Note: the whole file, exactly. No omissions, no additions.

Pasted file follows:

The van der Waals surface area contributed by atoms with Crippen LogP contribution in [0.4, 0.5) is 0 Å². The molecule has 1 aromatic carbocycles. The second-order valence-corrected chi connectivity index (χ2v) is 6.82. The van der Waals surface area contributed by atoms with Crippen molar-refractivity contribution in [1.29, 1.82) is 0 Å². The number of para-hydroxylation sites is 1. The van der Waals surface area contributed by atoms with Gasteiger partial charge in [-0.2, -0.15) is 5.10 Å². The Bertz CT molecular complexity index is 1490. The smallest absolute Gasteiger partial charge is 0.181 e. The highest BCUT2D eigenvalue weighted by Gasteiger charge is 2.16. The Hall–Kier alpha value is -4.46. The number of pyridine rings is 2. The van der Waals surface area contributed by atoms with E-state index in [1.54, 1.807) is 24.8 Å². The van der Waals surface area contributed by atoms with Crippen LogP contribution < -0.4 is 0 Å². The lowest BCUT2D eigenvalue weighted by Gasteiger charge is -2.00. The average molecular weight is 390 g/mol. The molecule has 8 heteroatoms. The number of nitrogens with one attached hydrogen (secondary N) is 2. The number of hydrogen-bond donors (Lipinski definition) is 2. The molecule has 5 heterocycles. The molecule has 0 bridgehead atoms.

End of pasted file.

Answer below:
The van der Waals surface area contributed by atoms with Crippen LogP contribution in [0.4, 0.5) is 0 Å². The molecule has 1 aromatic carbocycles. The second-order valence-corrected chi connectivity index (χ2v) is 6.82. The van der Waals surface area contributed by atoms with Crippen molar-refractivity contribution in [1.29, 1.82) is 0 Å². The number of para-hydroxylation sites is 1. The van der Waals surface area contributed by atoms with Gasteiger partial charge in [-0.2, -0.15) is 5.10 Å². The Bertz CT molecular complexity index is 1490. The smallest absolute Gasteiger partial charge is 0.181 e. The highest BCUT2D eigenvalue weighted by Gasteiger charge is 2.16. The Hall–Kier alpha value is -4.46. The number of pyridine rings is 2. The van der Waals surface area contributed by atoms with E-state index in [1.54, 1.807) is 24.8 Å². The van der Waals surface area contributed by atoms with Crippen LogP contribution < -0.4 is 0 Å². The lowest BCUT2D eigenvalue weighted by Gasteiger charge is -2.00. The average molecular weight is 390 g/mol. The molecule has 8 heteroatoms. The number of nitrogens with one attached hydrogen (secondary N) is 2. The number of hydrogen-bond donors (Lipinski definition) is 2. The molecule has 5 heterocycles. The molecule has 0 bridgehead atoms.